OSPCPTWN 28. Multilingual Diversity and Bi-/Multilingual Education: Beginnings, Transitions and Futures. 3 Units.

Sociolinguistic history that gave shape to multilingual education in South Africa. Colonial and apartheid roots of S. Africa's bi-/multilingual education system. How bi-/multilingual education took shape at the transition of the new S. Africa between 1990 and 1994, the formulation of language policies and the implementation of bi-/multilingual education. Role of new multilingual speech practices, role of popular culture in young multilingual speakers' lives, and how young multilingual speakers deal with issues of race and gender.

OSPCPTWN 30. Engaging Cape Town. 2 Units.

Engaged scholarship course inviting students to think critically about core concepts in engaged scholarship. Focus on issues of identity and diversity. Students are called upon to evaluate (and modulate) their time in Cape Town in relation to these concepts. Drawing on their own experiences, identity politics, prescribed reading material, applied reading material and their engagement with informal learning spaces in Cape Town, students will interrogate how their identities and those of fellow South Africans are produced and reproduced.

OSPCPTWN 31. Political Economy of Foreign Aid. 3 Units.

Political economy approach to foreign aid. Context of debate on development: differences between developed and less developed countries, concept of poverty, how to measure development. History of foreign aid; main actors and characteristics of official development assistance. Theoretical and empirical impact of aid with regard to economic growth and governance. Benefits and problems associated with aid.

OSPCPTWN 38. Genocide: African Experiences in Comparative Perspective. 3-5 Units.

Genocide as a major social and historical phenomenon, contextualized within African history. Time frame ranging from the extermination of indigenous Canary Islanders in the fourteenth and fifteenth centuries to more recent mass killings in Rwanda and Darfur. Emphasis on southern African case studies such Cape San communities and the Herero people in Namibia. Themes include: roles of racism, colonialism and nationalism in the making of African genocides. Relevance of other social phenomena such as modernity, Social Darwinism, ethnicity, warfare and revolution. Comparative perspective to elucidate global dimensions.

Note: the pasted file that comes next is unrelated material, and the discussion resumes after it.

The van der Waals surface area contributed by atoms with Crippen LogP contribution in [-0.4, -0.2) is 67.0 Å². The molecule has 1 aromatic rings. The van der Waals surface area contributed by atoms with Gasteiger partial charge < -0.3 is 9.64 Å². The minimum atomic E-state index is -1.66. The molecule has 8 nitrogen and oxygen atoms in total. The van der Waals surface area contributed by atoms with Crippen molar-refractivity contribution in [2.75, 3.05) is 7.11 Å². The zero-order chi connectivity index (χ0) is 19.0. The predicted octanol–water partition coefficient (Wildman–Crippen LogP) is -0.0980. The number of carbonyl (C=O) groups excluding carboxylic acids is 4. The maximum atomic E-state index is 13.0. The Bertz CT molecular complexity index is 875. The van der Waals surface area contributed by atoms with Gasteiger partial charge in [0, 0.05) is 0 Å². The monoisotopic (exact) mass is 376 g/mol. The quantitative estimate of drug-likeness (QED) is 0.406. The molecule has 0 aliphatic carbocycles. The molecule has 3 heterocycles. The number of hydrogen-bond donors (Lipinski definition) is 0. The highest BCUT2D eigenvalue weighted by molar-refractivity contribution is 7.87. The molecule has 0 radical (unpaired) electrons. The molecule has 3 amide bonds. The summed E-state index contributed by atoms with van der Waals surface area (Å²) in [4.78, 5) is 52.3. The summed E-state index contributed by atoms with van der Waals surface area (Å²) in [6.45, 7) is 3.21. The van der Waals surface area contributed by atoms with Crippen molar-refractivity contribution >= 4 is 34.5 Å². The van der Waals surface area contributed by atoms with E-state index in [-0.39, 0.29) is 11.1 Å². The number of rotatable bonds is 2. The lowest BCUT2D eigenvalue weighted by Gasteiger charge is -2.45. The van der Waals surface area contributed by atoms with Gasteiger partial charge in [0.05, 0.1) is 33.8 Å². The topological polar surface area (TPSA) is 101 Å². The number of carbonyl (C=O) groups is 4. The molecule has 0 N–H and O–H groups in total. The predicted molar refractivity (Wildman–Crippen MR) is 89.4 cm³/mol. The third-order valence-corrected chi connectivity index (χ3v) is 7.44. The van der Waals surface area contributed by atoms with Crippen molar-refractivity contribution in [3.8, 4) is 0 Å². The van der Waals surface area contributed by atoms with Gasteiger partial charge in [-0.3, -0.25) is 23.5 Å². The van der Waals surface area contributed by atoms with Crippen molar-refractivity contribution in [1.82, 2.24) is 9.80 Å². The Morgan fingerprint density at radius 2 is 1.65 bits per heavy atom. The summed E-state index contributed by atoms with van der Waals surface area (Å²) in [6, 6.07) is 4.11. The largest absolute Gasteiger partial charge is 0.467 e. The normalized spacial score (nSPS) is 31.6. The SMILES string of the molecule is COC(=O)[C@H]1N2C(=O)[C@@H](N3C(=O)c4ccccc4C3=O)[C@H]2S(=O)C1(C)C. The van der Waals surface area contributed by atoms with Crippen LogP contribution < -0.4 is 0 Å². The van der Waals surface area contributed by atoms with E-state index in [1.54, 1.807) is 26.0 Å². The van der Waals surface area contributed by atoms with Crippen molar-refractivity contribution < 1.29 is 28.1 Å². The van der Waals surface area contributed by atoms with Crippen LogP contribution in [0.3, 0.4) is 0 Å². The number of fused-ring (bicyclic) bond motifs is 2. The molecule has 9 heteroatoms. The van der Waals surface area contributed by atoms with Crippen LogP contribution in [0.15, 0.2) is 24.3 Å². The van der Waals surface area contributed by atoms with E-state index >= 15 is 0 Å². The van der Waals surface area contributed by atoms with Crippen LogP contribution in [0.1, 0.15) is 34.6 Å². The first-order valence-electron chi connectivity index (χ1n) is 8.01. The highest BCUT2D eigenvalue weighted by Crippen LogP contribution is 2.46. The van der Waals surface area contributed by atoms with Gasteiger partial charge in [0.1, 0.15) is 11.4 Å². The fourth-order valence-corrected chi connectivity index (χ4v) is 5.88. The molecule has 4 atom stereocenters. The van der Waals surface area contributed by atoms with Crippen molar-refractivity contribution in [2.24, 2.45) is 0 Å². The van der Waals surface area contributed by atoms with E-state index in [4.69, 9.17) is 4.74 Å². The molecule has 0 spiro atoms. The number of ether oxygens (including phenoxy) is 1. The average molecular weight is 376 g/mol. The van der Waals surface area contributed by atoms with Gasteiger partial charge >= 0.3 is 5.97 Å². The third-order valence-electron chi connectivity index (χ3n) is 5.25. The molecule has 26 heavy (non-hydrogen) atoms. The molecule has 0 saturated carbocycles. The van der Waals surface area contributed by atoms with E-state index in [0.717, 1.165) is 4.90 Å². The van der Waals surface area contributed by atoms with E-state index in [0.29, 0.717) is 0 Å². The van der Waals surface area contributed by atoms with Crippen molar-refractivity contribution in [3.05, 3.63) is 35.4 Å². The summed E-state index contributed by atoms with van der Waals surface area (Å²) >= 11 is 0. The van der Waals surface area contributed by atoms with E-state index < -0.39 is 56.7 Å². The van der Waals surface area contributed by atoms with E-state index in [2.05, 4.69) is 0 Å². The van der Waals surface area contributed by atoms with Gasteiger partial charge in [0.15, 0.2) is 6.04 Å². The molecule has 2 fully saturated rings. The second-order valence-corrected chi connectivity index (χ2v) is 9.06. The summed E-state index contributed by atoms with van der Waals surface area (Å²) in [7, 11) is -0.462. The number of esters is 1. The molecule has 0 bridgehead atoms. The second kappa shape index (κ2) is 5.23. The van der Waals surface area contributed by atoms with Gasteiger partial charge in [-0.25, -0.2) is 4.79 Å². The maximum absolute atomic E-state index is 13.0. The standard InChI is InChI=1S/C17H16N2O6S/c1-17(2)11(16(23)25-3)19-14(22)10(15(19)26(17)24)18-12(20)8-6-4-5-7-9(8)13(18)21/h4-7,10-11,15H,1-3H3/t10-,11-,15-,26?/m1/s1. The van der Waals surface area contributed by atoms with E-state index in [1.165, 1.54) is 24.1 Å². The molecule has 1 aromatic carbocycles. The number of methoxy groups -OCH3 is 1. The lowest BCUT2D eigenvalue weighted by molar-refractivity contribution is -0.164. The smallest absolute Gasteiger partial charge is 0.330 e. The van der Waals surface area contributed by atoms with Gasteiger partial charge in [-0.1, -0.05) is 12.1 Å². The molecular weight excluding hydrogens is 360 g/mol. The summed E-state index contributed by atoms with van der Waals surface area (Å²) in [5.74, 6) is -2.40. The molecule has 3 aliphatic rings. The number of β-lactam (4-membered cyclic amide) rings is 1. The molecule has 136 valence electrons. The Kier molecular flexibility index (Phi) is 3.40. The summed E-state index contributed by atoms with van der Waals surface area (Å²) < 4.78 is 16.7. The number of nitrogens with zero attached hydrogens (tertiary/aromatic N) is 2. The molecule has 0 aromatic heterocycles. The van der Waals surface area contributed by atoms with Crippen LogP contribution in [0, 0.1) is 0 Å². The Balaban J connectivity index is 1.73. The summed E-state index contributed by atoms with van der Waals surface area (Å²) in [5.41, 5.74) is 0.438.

OSPCPTWN 43. Public and Community Health in Sub-Saharan Africa. 4 Units.

Introduction to concept of public health as compared with clinical medicine. Within a public health context, the broad distribution of health problems in sub-Saharan Africa as compared with U.S. and Europe. In light of South Africa's status as a new democracy, changes that have occurred in health legislation, policy, and service arenas in past 16 years. Topics include: sector health care delivery, current distribution of infectious and chronic diseases, and issues related to sexual and reproductive health in South Africa. Site visits to public sector health services and health related NGOs.

OSPCPTWN 50. [Independent Study] Conservation & Resources in Sub-Saharan Africa. 2-3 Units.

Independent research and writing on topics related to conservation and resources in Sub-Saharan Africa. Potential topics include climate change and adaption to South Africa, community-based conservation in Sub-Saharan Africa (examining conservation experiments such as the Lewa Conservancy and the Northern Rangeland Trust in Kenya), the provision of energy in South Africa, and citizen rights to healthy environment in African nations.

OSPCPTWN 57. Directed Study in Health Systems and Policy. 1-3 Unit.